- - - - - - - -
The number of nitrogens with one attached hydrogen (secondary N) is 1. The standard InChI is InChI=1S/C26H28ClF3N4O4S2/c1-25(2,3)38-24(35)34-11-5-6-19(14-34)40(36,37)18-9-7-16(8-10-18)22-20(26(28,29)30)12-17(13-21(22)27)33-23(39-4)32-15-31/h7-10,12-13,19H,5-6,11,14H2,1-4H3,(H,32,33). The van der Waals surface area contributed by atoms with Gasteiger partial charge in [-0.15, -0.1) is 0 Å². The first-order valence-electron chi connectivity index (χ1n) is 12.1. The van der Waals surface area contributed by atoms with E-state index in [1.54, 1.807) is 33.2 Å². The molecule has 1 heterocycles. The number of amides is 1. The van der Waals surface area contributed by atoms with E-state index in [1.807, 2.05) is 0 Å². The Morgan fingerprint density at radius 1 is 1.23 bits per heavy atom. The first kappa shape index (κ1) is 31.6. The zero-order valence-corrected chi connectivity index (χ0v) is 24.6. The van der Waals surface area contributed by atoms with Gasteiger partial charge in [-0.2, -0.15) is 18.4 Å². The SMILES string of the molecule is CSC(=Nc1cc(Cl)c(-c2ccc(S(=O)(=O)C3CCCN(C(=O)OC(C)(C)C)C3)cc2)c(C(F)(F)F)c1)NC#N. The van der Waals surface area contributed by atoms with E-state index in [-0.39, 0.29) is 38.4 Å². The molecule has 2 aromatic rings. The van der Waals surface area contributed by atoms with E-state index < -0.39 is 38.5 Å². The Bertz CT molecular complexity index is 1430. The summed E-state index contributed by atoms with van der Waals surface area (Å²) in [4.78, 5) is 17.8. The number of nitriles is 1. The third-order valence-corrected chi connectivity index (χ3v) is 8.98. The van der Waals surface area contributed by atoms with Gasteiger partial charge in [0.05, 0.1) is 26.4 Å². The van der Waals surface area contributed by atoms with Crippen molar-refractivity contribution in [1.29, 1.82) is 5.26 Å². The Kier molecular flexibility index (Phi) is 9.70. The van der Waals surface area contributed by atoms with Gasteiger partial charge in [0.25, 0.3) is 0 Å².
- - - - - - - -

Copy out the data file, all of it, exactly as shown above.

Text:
The number of nitrogens with one attached hydrogen (secondary N) is 1. The standard InChI is InChI=1S/C26H28ClF3N4O4S2/c1-25(2,3)38-24(35)34-11-5-6-19(14-34)40(36,37)18-9-7-16(8-10-18)22-20(26(28,29)30)12-17(13-21(22)27)33-23(39-4)32-15-31/h7-10,12-13,19H,5-6,11,14H2,1-4H3,(H,32,33). The van der Waals surface area contributed by atoms with Gasteiger partial charge in [-0.15, -0.1) is 0 Å². The first-order valence-electron chi connectivity index (χ1n) is 12.1. The van der Waals surface area contributed by atoms with E-state index in [1.54, 1.807) is 33.2 Å². The molecule has 1 heterocycles. The number of amides is 1. The van der Waals surface area contributed by atoms with E-state index in [1.807, 2.05) is 0 Å². The Morgan fingerprint density at radius 1 is 1.23 bits per heavy atom. The first kappa shape index (κ1) is 31.6. The zero-order valence-corrected chi connectivity index (χ0v) is 24.6. The van der Waals surface area contributed by atoms with Gasteiger partial charge in [-0.2, -0.15) is 18.4 Å². The SMILES string of the molecule is CSC(=Nc1cc(Cl)c(-c2ccc(S(=O)(=O)C3CCCN(C(=O)OC(C)(C)C)C3)cc2)c(C(F)(F)F)c1)NC#N. The van der Waals surface area contributed by atoms with E-state index in [-0.39, 0.29) is 38.4 Å². The molecule has 2 aromatic rings. The van der Waals surface area contributed by atoms with E-state index < -0.39 is 38.5 Å². The Bertz CT molecular complexity index is 1430. The summed E-state index contributed by atoms with van der Waals surface area (Å²) in [4.78, 5) is 17.8. The number of nitriles is 1. The third-order valence-corrected chi connectivity index (χ3v) is 8.98. The van der Waals surface area contributed by atoms with Gasteiger partial charge in [0.05, 0.1) is 26.4 Å². The van der Waals surface area contributed by atoms with Crippen molar-refractivity contribution in [1.29, 1.82) is 5.26 Å². The Kier molecular flexibility index (Phi) is 9.70. The van der Waals surface area contributed by atoms with Gasteiger partial charge in [0.25, 0.3) is 0 Å².